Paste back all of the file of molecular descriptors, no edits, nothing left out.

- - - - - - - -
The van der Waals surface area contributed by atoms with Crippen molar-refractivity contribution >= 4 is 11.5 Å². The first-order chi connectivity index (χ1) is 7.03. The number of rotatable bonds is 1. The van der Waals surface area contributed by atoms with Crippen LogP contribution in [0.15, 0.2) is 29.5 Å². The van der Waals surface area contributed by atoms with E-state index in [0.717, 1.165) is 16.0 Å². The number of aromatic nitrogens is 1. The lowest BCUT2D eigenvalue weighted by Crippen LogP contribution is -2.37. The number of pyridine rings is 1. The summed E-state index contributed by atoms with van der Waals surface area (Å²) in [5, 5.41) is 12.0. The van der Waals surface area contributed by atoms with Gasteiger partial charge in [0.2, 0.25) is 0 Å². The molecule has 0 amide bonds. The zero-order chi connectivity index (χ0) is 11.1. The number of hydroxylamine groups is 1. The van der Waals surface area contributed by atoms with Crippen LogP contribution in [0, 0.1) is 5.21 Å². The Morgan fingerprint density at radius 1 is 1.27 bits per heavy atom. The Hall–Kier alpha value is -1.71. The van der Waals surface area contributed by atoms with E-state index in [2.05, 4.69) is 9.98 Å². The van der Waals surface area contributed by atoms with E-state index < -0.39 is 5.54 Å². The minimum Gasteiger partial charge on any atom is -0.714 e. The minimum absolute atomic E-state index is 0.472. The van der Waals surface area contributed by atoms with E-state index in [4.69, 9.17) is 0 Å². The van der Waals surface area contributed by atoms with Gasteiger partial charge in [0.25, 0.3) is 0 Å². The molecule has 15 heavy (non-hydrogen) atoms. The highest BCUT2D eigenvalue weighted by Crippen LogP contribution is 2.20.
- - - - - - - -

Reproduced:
The van der Waals surface area contributed by atoms with Crippen molar-refractivity contribution >= 4 is 11.5 Å². The first-order chi connectivity index (χ1) is 7.03. The number of rotatable bonds is 1. The van der Waals surface area contributed by atoms with Crippen LogP contribution in [0.15, 0.2) is 29.5 Å². The van der Waals surface area contributed by atoms with E-state index in [0.717, 1.165) is 16.0 Å². The number of aromatic nitrogens is 1. The lowest BCUT2D eigenvalue weighted by Crippen LogP contribution is -2.37. The number of pyridine rings is 1. The summed E-state index contributed by atoms with van der Waals surface area (Å²) in [5, 5.41) is 12.0. The van der Waals surface area contributed by atoms with Gasteiger partial charge in [0.2, 0.25) is 0 Å². The molecule has 0 amide bonds. The zero-order chi connectivity index (χ0) is 11.1. The number of hydroxylamine groups is 1. The van der Waals surface area contributed by atoms with Crippen LogP contribution in [0, 0.1) is 5.21 Å². The Morgan fingerprint density at radius 1 is 1.27 bits per heavy atom. The Hall–Kier alpha value is -1.71. The van der Waals surface area contributed by atoms with E-state index in [2.05, 4.69) is 9.98 Å². The van der Waals surface area contributed by atoms with E-state index < -0.39 is 5.54 Å². The minimum Gasteiger partial charge on any atom is -0.714 e. The minimum absolute atomic E-state index is 0.472. The van der Waals surface area contributed by atoms with E-state index in [4.69, 9.17) is 0 Å². The van der Waals surface area contributed by atoms with Gasteiger partial charge in [0.25, 0.3) is 0 Å². The molecule has 15 heavy (non-hydrogen) atoms. The highest BCUT2D eigenvalue weighted by Crippen LogP contribution is 2.20.